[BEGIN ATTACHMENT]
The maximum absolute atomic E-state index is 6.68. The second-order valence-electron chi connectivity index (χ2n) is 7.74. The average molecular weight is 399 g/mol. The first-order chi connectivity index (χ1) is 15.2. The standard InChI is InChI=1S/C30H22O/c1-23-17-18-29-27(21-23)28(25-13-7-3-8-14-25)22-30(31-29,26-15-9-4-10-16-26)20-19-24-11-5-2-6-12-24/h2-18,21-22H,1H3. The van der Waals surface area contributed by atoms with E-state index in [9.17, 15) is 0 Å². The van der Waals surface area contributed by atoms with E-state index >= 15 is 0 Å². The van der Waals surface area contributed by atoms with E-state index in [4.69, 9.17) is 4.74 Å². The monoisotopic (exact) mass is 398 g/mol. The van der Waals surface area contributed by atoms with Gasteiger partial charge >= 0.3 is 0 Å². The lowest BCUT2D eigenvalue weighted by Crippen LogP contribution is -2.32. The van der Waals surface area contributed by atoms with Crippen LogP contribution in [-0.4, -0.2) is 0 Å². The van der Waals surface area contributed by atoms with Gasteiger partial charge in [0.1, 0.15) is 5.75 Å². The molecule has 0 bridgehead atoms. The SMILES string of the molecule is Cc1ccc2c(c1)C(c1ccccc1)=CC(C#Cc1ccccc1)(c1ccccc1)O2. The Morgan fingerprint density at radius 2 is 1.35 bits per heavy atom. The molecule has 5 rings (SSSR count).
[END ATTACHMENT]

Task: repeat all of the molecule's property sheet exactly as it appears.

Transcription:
The maximum absolute atomic E-state index is 6.68. The second-order valence-electron chi connectivity index (χ2n) is 7.74. The average molecular weight is 399 g/mol. The first-order chi connectivity index (χ1) is 15.2. The standard InChI is InChI=1S/C30H22O/c1-23-17-18-29-27(21-23)28(25-13-7-3-8-14-25)22-30(31-29,26-15-9-4-10-16-26)20-19-24-11-5-2-6-12-24/h2-18,21-22H,1H3. The van der Waals surface area contributed by atoms with E-state index in [9.17, 15) is 0 Å². The van der Waals surface area contributed by atoms with E-state index >= 15 is 0 Å². The van der Waals surface area contributed by atoms with E-state index in [4.69, 9.17) is 4.74 Å². The monoisotopic (exact) mass is 398 g/mol. The van der Waals surface area contributed by atoms with Gasteiger partial charge >= 0.3 is 0 Å². The lowest BCUT2D eigenvalue weighted by Crippen LogP contribution is -2.32. The van der Waals surface area contributed by atoms with Crippen LogP contribution in [-0.4, -0.2) is 0 Å². The van der Waals surface area contributed by atoms with Gasteiger partial charge in [0.1, 0.15) is 5.75 Å². The molecule has 0 bridgehead atoms. The SMILES string of the molecule is Cc1ccc2c(c1)C(c1ccccc1)=CC(C#Cc1ccccc1)(c1ccccc1)O2. The Morgan fingerprint density at radius 2 is 1.35 bits per heavy atom. The molecule has 5 rings (SSSR count).